Unknown voice: Each?

Alex: Yeah. And that’s alright with me.

Nenad: You know, it’s easy to be optimistic when you have security behind you.  But just think when you have nothing to rely on.

Unknown voice: Well maybe if it goes wrong and then you learn something and you go back to…

Melanija: But he went wrong and he didn’t learn anything.

Nenad: Everything went wrong with him so far…


Alex: [Referring to himself in a joking manner] You’re a big mistake…

Unknown voice:  Well, he accomplished something…or else he wouldn’t have learned to play an instrument of some kind…

Melanija: Yes…he is a talented boy, yes…

Alex:  Like I don’t want to make a bunch of money. Like if I make a bunch of money, that’s great. But I’m not going to go to university…

Melanija:  You won’t last that long, Alex. You won’t last that long…

Alex: Hang on…I don’t…I don’t want to drive around in a big car and people to go, “Hey, there goes Alex. He’s loaded with money, and wow, he’s really set himself up great.”

Father of one of the kids:  Aren’t you rejecting though, the…the things that are good for the things that are bad? Can’t you exclude the bad ones and keep the good ones?

Alex: The things that are good are the things I like to do…what I’m happy with.

Father of one of the kids:  Knowledge is good. Isn’t knowledge good?

Alex: Yeah, knowledge is good, but who wants to know how much atmospheric pressure is on five milligrams of mercury…stuff like that isn’t going to help me. I don’t see why I have to go though all the bullshit of high school to learn music. I’m just going to hang around and feel it for awhile…and then I’ll learn it.

I think if we all had footage of moment when we turned a corner in life, it would be fascinating.  And it’s certainly fascinating to see Alex Lifeson at 18-years-old saying things about how money is not a big deal, being angry at Charlene because she keeps her son from him, being frustrated with his parents inability to understand his love of music, and wanting to try to make it as a musician. All of that is the power of teenage yearning — and that moment when one feels like the world really your oyster.  Alex’s band mate, Neil Peart, really captured that time with the lyric:  “We’re only immortal for a limited time.” And that’s certainly the case when you’re young and willing to take a risk — but your parents are worried that you’ll fail. Pragmatism vs idealism…the eternal struggle between age and youth.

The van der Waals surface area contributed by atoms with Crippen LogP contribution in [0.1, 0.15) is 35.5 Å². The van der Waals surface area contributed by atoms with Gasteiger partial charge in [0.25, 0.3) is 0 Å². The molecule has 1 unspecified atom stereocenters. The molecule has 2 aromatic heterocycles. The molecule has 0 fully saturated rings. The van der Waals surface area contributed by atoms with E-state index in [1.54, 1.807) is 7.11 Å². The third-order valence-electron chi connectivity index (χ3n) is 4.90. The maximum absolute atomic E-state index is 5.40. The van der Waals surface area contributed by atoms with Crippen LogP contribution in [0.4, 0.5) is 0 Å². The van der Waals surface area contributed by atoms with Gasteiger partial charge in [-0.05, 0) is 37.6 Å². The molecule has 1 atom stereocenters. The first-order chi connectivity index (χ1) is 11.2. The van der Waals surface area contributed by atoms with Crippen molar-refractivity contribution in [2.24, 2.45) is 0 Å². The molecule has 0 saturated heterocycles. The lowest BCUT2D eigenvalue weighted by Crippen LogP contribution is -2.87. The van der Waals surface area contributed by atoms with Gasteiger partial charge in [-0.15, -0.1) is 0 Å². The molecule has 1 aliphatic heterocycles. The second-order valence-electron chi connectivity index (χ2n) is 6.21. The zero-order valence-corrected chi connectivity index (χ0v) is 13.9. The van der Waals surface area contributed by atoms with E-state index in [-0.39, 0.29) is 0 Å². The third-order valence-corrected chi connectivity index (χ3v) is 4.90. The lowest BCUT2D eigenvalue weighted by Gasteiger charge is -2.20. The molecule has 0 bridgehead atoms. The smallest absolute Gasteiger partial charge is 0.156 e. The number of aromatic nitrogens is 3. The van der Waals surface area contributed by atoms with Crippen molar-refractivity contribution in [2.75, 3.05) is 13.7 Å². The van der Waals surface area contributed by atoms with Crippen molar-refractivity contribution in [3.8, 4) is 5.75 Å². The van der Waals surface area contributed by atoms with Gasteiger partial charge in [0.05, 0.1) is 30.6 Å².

In three short years, Alex, his pal Gary/Geddy Lee, and John Rutsey would have some success when they released their self-title record in March of 1974. But success came from not only plunking money down to record, but also by forming their own record label and getting the album into the hands of Donna Halper at WMMS in Cleveland — where she played “Working Man” to an audience who loved Rush’s Led Zeppelin-inspired music.

However, it took three more albums before Alex was able to be that guy driving around in a big car that seemed to say, “Hey, there goes Alex. He’s loaded with money, and wow, he’s really set himself up great.”